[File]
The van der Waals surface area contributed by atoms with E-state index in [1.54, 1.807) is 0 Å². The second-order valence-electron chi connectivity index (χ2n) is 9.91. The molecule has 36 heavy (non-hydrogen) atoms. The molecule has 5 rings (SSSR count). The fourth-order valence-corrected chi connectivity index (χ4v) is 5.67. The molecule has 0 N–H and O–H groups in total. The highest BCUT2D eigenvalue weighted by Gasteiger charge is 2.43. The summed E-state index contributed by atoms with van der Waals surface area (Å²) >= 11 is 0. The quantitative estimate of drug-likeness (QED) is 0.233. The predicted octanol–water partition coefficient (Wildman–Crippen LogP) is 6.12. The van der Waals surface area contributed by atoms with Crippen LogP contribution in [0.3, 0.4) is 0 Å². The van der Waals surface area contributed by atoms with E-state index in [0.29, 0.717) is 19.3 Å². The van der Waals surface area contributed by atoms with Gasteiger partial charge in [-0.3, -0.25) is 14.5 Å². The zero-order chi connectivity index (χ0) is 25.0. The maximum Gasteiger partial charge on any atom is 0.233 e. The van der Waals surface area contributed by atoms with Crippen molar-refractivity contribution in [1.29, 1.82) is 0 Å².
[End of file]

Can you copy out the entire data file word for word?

The van der Waals surface area contributed by atoms with E-state index in [1.54, 1.807) is 0 Å². The second-order valence-electron chi connectivity index (χ2n) is 9.91. The molecule has 36 heavy (non-hydrogen) atoms. The molecule has 5 rings (SSSR count). The fourth-order valence-corrected chi connectivity index (χ4v) is 5.67. The molecule has 0 N–H and O–H groups in total. The highest BCUT2D eigenvalue weighted by Gasteiger charge is 2.43. The summed E-state index contributed by atoms with van der Waals surface area (Å²) >= 11 is 0. The quantitative estimate of drug-likeness (QED) is 0.233. The predicted octanol–water partition coefficient (Wildman–Crippen LogP) is 6.12. The van der Waals surface area contributed by atoms with Crippen LogP contribution in [0.3, 0.4) is 0 Å². The van der Waals surface area contributed by atoms with E-state index in [0.29, 0.717) is 19.3 Å². The van der Waals surface area contributed by atoms with Gasteiger partial charge in [-0.3, -0.25) is 14.5 Å². The zero-order chi connectivity index (χ0) is 25.0. The maximum Gasteiger partial charge on any atom is 0.233 e. The van der Waals surface area contributed by atoms with Crippen molar-refractivity contribution in [1.29, 1.82) is 0 Å².